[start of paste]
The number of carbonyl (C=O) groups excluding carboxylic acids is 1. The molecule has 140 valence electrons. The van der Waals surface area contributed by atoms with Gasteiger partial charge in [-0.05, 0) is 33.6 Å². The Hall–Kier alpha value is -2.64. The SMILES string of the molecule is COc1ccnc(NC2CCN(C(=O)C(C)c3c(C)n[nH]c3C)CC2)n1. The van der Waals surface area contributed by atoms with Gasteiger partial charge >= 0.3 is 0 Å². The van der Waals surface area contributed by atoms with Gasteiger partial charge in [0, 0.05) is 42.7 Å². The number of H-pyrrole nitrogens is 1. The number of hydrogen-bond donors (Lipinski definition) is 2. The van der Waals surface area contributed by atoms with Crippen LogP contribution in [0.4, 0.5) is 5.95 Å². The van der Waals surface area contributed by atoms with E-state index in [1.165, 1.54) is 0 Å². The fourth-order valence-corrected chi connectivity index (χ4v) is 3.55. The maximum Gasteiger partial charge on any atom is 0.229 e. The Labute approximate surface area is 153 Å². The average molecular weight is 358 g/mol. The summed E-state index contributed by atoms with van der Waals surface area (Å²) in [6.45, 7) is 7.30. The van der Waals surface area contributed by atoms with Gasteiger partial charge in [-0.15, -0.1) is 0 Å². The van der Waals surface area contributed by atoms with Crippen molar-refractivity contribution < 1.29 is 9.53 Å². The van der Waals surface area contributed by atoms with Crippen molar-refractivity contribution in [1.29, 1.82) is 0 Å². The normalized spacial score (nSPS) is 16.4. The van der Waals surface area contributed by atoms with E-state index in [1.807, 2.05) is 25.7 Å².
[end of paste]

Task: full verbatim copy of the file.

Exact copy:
The number of carbonyl (C=O) groups excluding carboxylic acids is 1. The molecule has 140 valence electrons. The van der Waals surface area contributed by atoms with Gasteiger partial charge in [-0.05, 0) is 33.6 Å². The Hall–Kier alpha value is -2.64. The SMILES string of the molecule is COc1ccnc(NC2CCN(C(=O)C(C)c3c(C)n[nH]c3C)CC2)n1. The van der Waals surface area contributed by atoms with Gasteiger partial charge >= 0.3 is 0 Å². The van der Waals surface area contributed by atoms with Gasteiger partial charge in [0, 0.05) is 42.7 Å². The number of H-pyrrole nitrogens is 1. The number of hydrogen-bond donors (Lipinski definition) is 2. The van der Waals surface area contributed by atoms with Crippen LogP contribution in [0.4, 0.5) is 5.95 Å². The van der Waals surface area contributed by atoms with E-state index in [1.165, 1.54) is 0 Å². The fourth-order valence-corrected chi connectivity index (χ4v) is 3.55. The maximum Gasteiger partial charge on any atom is 0.229 e. The Labute approximate surface area is 153 Å². The average molecular weight is 358 g/mol. The summed E-state index contributed by atoms with van der Waals surface area (Å²) in [6.45, 7) is 7.30. The van der Waals surface area contributed by atoms with Gasteiger partial charge in [-0.15, -0.1) is 0 Å². The van der Waals surface area contributed by atoms with Crippen molar-refractivity contribution < 1.29 is 9.53 Å². The van der Waals surface area contributed by atoms with Crippen molar-refractivity contribution in [1.29, 1.82) is 0 Å². The normalized spacial score (nSPS) is 16.4. The van der Waals surface area contributed by atoms with E-state index in [1.807, 2.05) is 25.7 Å².